Florence Roberson: Yes, it is. And then in the beginning. But when that deputy comes in and they find out this deputy is there to hear their story. I'll give you a story about it. One of them was the deputy that most of the mothers totally didn't trust at all. So they didn't want her to come. And one of the mothers said, "Why are you always after my child? It seems like you're always after my family. Every time something happens in my family, you're there." This mother was just really upset with this deputy. And so, the deputy sat there and she said to her, "You didn't know this, but your son took his last breath in my arms. And I promised myself that I would never let another one of your children die. I'm out here. I'm trying to make sure that I'm watching your children and not only your children, but all the children here. And Washtenaw County made such a difference." Because we have law enforcement at the table, because we have a social worker at the table, the moms get to hear their story because our moms have stories of trauma, but so does law enforcement. So does our schoolteachers, because everybody's involved in this. But when you can come and sit at a table and hear everybody's story and then we talk and find out how do we help each other. So these moms now get a chance to see law enforcement isn't always the enemy. Law enforcement can also help. So when there's a problem in a community and our mothers get a call from me stating that I just got a call from maybe someone saying your son is out doing something, I can call law enforcement and say this is what's going on, or law enforcement can call me and say "We've seen this or we've seen that, and how do we work together with this?" Because a lot of times when our moms meet a police officer, right after something has happened with their children, the encounter is not always a peaceful encounter. So now, we're teaching our moms that when something happens, how to approach even a situation when your child is involved with law enforcement, and it has been working out wonderfully. And right now, I mean, we have our mothers have such a respect for law enforcement, but also our law enforcement now has respect for our moms.

David Fair: Once again, this is 89 one WEMU Washtenaw United. We're talking about the SURE Moms program in Washtenaw County with Florence Roberson. And, you know, you just touched on it. It's about humanity, whether in media or dinner tables, anywhere across the country, there's a tendency to talk about people in jail and in the judicial system or even in law enforcement as part of policy issues or some sort of societal deficiency. But unless it's part of a personal or family experience, it's infrequently discussed as that human issue, the individual issue, and the family issue. In your estimation, based on what you've learned over the last six years, do you see a path forward to which we can overcome?

Florence Roberson: Yes, I do. I've watched the moms that have come through the doors of SURE. Our first meeting, we had a mom come in, and she was sitting at the table. Everybody was just talking, telling her story. And I kept feeling the sensation about her. I'm not sure what you would call it. And I looked at her and I said, "Are you thinking about suicide?" And she said to me, "You know what? I'm planning on when I leave here, I'm going to kill myself and maybe my kids." And I said to her, "You know what? I don't want you to do that." I said, "If you just give me a chance to just be with you, support you, please don't do anything like that. That was six years ago. This mother is still with me now. This mother goes with me if we have to speak to other groups. This mother supports other mothers. This mother, I can call and say I need you to talk to this mother because I know this mother right now is contemplating suicide. So do I see a change or do I see that we're making a difference? I really do. And once they are able to address their trauma, once they are able to address what has happened in their lives, you see them out now helping other moms. And when you can look out now, six years later, and see that happening, yes, I see it as a success. And I know that we're going to improve our community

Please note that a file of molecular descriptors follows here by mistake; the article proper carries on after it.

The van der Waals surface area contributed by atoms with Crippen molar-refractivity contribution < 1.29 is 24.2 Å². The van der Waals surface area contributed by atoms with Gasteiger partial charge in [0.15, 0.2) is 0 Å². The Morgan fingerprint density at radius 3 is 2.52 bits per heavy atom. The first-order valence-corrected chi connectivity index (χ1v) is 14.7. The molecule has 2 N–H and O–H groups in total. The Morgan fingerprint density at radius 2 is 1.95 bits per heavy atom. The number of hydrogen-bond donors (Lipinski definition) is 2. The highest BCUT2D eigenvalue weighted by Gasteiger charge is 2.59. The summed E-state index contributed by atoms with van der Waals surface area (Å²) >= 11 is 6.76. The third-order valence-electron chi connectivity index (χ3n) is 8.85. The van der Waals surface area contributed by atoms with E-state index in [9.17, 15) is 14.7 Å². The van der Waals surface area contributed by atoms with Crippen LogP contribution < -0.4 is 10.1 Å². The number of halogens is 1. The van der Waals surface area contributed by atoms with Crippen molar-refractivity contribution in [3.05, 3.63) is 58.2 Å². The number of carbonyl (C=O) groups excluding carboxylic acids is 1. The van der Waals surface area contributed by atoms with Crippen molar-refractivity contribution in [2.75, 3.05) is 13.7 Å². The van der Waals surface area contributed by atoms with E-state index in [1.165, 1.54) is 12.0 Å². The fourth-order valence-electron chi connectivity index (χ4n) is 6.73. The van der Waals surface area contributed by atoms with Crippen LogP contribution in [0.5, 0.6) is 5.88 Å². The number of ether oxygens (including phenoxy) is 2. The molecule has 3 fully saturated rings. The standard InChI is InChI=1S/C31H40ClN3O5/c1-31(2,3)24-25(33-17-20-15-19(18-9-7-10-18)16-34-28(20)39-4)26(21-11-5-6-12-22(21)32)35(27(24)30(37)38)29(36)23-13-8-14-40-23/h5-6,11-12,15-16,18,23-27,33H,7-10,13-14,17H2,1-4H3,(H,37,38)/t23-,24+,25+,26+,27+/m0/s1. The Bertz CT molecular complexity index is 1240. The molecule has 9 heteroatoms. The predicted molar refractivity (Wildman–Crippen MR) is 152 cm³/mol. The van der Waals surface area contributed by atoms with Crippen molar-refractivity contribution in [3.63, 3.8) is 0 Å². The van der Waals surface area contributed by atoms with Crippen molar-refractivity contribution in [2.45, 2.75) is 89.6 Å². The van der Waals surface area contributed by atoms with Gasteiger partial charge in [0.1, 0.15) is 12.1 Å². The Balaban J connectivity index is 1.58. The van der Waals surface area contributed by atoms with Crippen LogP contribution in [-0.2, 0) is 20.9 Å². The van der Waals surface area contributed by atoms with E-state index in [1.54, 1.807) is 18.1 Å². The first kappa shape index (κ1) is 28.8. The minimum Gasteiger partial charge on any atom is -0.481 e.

David Fair: As we wind our time together down today, Florence, I do want to ask. Obviously, if there is a community that has been created of strong foundational support within the group to make the systemic and community and societal changes needed, how is it the community can come in and be a part of the solution that you're trying to create?

Florence Roberson: There are a lot of juveniles right now that are in our community, and they are creating a ruckus. So right now, what I'm looking for are activities or events or mentors for young boys. One of the things I asked some of the moms, they said, "What is the interest that your kids have?" A lot of them have interests in they love cars. How do I find mechanics or people that would be willing to take a young boy and let him work on a car with them or maybe show them how to cut hair? And so, that's one of the things I'm looking for right now from the community. And I would love to have community members that could maybe say I have a project or maybe a young boy or a young girl.

David Fair: That is Florence Roberson, founder and creator of the SURE Moms program in Washtenaw County. She serves as its program coordinator. To find out more about the program and the work Florence is doing, visit our website at WEMU dot org. We'll have all the links you need and get you to where you need to go. I'm David Fair and this is Eighty-Nine one WEMU FM and WEMU HD one Ypsilanti.

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— David Fair is the WEMU News Director and host of Morning Edition on WEMU.  You can contact David at 734.487.3363, on twitter @DavidFairWEMU, or email him atdfair@emich.edu

Contact David: dfair@emich.edu